Bull Trout Facts and Science

Bull trout are a type of char, which is a part of the salmon family. While this particular trout strongly resembles another char, the Dolly Varden, work published in 1978 proved bull trout to be a distinct, separate species. As a member of the arctic fish’s subgroup, albeit the southernmost descendant, bull trout have very specific requirements for their habitats – particularly water that is sufficiently cold.

Bull Trout Facts

Bull trout range in color from brown above, through olive green, to a belly that pales to white. Against this darker background, small spots of pale yellow to crimson are scattered. Adults develop differing amounts of red on their bellies in spawning. While they are similar in appearance to brook trout, a few characteristics distinguish the two: unlike the brook trout, bull trout never have spots on the dorsal fin, and the range of colors of the spots against the olive green and bronze-brown back includes salmon, orange, and pale yellow. They differ from lake trout in that the bull trout has a tail fork which is not as deep.


While the bull trout is a subspecies of char, it has no recognized subspecies itself. There are two forms which bull trout exhibit: migratory and resident. The latter dwell in the same creek or stream for their entire lives. The former move to overwinter in larger water bodies, migrating back to their smaller home waters to reproduce. One bull trout form, anadromous, is in the population in the Coastal-Puget Sound and uses the ocean to rear its young but spawns in streams and rivers.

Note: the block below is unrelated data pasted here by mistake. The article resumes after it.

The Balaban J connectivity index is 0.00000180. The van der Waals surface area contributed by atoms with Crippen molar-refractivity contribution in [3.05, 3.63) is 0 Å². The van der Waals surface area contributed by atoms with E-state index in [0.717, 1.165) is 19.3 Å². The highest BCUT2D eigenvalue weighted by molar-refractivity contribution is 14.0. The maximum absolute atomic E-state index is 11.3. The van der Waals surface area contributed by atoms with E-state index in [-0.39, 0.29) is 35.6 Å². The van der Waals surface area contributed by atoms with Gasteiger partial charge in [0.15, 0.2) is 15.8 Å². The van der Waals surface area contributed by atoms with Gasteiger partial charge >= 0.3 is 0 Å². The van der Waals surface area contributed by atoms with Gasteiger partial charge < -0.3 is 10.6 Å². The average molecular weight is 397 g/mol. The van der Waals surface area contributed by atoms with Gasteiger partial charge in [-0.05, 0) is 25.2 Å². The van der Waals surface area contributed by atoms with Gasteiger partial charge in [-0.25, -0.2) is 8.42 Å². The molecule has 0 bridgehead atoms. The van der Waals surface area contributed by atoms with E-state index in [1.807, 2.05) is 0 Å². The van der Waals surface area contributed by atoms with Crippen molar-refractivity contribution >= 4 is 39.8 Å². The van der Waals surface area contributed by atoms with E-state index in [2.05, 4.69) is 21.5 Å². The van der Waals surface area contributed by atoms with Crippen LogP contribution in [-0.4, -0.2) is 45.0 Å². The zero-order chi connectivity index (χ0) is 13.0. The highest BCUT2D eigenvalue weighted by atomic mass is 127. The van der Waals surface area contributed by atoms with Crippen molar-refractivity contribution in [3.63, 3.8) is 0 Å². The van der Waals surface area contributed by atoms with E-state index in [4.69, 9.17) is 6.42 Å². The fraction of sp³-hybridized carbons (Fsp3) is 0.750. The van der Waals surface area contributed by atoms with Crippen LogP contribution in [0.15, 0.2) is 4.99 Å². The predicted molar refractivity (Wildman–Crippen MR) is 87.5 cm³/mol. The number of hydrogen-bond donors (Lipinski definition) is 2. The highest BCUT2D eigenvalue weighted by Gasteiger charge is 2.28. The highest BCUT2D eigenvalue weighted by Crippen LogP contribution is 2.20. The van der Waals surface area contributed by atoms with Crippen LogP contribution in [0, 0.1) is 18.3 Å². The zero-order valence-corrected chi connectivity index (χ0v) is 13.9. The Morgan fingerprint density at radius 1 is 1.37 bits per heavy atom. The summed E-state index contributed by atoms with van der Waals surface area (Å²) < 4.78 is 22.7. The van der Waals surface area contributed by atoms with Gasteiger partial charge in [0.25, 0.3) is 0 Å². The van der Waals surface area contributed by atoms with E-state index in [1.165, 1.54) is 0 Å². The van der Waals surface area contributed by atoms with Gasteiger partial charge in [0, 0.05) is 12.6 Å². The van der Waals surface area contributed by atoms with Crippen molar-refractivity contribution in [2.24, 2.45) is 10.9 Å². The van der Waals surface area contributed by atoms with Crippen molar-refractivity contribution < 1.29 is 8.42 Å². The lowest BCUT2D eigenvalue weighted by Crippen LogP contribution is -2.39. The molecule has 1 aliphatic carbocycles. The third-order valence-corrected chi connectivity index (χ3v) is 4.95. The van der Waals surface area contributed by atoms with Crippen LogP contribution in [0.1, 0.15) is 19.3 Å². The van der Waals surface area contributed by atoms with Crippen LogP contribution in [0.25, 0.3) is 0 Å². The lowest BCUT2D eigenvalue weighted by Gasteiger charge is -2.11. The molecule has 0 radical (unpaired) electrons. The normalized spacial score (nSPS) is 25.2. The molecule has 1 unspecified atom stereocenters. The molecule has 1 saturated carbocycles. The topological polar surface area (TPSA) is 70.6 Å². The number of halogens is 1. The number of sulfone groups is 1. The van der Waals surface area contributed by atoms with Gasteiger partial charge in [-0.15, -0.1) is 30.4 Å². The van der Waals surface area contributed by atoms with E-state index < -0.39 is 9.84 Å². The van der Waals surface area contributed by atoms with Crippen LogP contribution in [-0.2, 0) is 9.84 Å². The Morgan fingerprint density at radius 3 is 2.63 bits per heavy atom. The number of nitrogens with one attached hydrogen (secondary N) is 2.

When bull trout dwell in waters, it is a definitive sign that those waters are healthy. Bull trout are extremely sensitive to water quality and have exacting requirements in their habitats. They must have a water temperature that is colder than most salmonids. Their habitats must be complex, with deep pools and riffling streams, large logs in abundance and undercut banks. For spawning as well as rearing, bull trout rely on the cleanest of stream substrates. They also require lake, river, and ocean habitats with a connection to headwaters streams for feeding and spawning migrations.

Because of these specific requirements and reliance on healthy water, and the increase of pollution, the bull trout’s range today is much reduced from its former expanse. Today they are native to western Canada, Nevada, Montana, Idaho, Oregon, and Washington. They can be found most readily in clear, cold mountain waters and in coastal rivers.


The diet of bull trout shifts as they grow and are capable of tackling larger prey. Bull trout tend to be predators of fish primarily, especially when they are large. Smaller members of the species subsist primarily on insects, both aquatic and terrestrial.


Between their fourth and seventh years of age, bull trout reach their sexual maturity. When the fall temperatures have fallen below 48 degrees Fahrenheit, or 8 degrees Celsius, the bull trout spawn in cold streams with clean gravel, unpolluted water, gentle stream slopes, and cobble substrates.They like areas that allow water to flow over the eggs. A common element of spawning areas is that they have groundwater-influenced stream flow or have cold water springs associated with them.

Life Cycle

Bull trout have been observed living for as much as 12 years. Their eggs need a lengthy incubation period, particularly in comparison to other trout or salmon: generally four to five months. After hatching in early spring or late winter, the fry remain up to three weeks in the shelter of the stream bed before emerging. The juveniles continue to prefer the stream bottom until they have enough growth to take on the fish that will be their primary food source.

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